Krawitz has provided documentation of his correspondence with the VA, as well as his so far unheeded complaint to the state medical board. As for the VA, some half-dozen VA employees ranging from Krawitz' patient advocate to his doctor to the public affairs people to pain management consultants failed to respond to Chronicle requests for interviews.

For Krawitz, who has used marijuana medicinally to treat an eye condition -- he even has a prescription from Holland -- but who says he is not currently using it, it's a fight about principles. "I will not submit my urine for a non-medical test," he said. "The VA doesn't have the authority to demand my urine. It's an arbitrary policy, applied arbitrarily. The bottom line is that we vets feel very mistreated by all this. Some of us have sacrificed limbs for freedom and democracy, and now the VA wants to make us pee in a bottle to get our pain medication?"

The imposition of pain contracts is not system-wide in the VA. A 2003 Veterans Health Administration directive on the treatment of pain notes that "adherence with opioid agreement, if used" should be part of the patient's overall evaluation.

Krawitz is preparing to file a federal lawsuit seeking to force the VA to treat him for pain without forcing him to undergo drug testing. For Tennessee vet Russell Belcher, the struggle is taking a slightly different course. Belcher, whose 1977 back injury and spinal fusion had him in pain so severe he couldn't work after 2000, was cut off from pain meds by the VA after he tested positive for marijuana. Belcher said he used marijuana to treat sleeplessness and pain after the VA refused to up his methadone dose.

"It's a wonder to me that some vet ain't gone postal on them," he told the Chronicle. "They pushed me pretty close. To me, not signing the substance abuse agreement is not an option. If you sign it you're screwed, if you don't sign it, you're screwed. I complained for months about the dose being too low, but they said that's all you get and if you test positive for anything we're kicking you out. When the civilian doctors would find marijuana on a drug screen, they told me they would prefer I didn't do that because it was still illegal, but they didn't kick me out of the program. I was using it for medicinal purposes. I have tremendous trouble sleeping, muscle cramps that feel like they'll pull the joint out of the socket. I had quit using for a long time because of this mess with the drug testing, but then they wouldn't increase my pain medicine. I thought I have to do something; it's a matter of self preservation," he said.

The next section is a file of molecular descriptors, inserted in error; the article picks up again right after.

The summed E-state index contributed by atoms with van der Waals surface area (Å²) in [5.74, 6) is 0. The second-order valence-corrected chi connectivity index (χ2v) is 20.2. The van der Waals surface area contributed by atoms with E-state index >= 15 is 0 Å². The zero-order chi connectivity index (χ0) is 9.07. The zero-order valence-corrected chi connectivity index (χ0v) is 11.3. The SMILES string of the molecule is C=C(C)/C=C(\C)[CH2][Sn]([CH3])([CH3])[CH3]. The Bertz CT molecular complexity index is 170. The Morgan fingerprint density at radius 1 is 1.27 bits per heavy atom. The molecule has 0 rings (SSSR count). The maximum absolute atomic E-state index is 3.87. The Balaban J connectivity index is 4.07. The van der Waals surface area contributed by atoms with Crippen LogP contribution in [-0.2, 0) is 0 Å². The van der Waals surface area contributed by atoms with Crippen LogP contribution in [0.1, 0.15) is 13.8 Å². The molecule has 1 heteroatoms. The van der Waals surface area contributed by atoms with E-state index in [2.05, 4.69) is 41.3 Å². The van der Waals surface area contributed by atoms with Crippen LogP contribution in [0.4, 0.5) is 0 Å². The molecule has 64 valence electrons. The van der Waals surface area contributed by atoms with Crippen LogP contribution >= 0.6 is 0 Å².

"The pain clinic at the VA has discharged me from their care and said the doctor would no longer prescribe narcotics for me unless I attend the substance abuse program," Belcher continued. "They aren't going to be satisfied until I spend 30 days in the detox unit." While Belcher would like to join Krawitz in taking on the VA, in the meantime he is looking for a private physician.

When asked about the veterans' plight, Dr. Fisher was sympathetic. "They made Krawitz sign a contract under duress with forced drug testing as a condition of his continued treatment," he pointed out. "That violates basic rights like the right of privacy. There is no suspicion he is a drug addict. They want to treat all patients as if they were criminal suspects, and that has little to do with what the nature of the doctor-patient relationship should be."

Dr. Heit, while less sympathetic than Dr. Fisher, was decidedly more so than the VA. When asked about the cases of the vets, he explained that he would be flexible, but would also insist they comply with the terms of their agreements. "In the end, you have to choose whether you want me to do pain management with legal controlled substances or you want to use illicit substances, but you don't get to choose both," he said. "I don't disagree that marijuana may help, but the rules are it's an illicit substance. I can't continue to prescribe to someone who is taking an illicit substance."

And here we are. Patients seeking relief from pain meet the imperatives of the drug war -- and we all lose.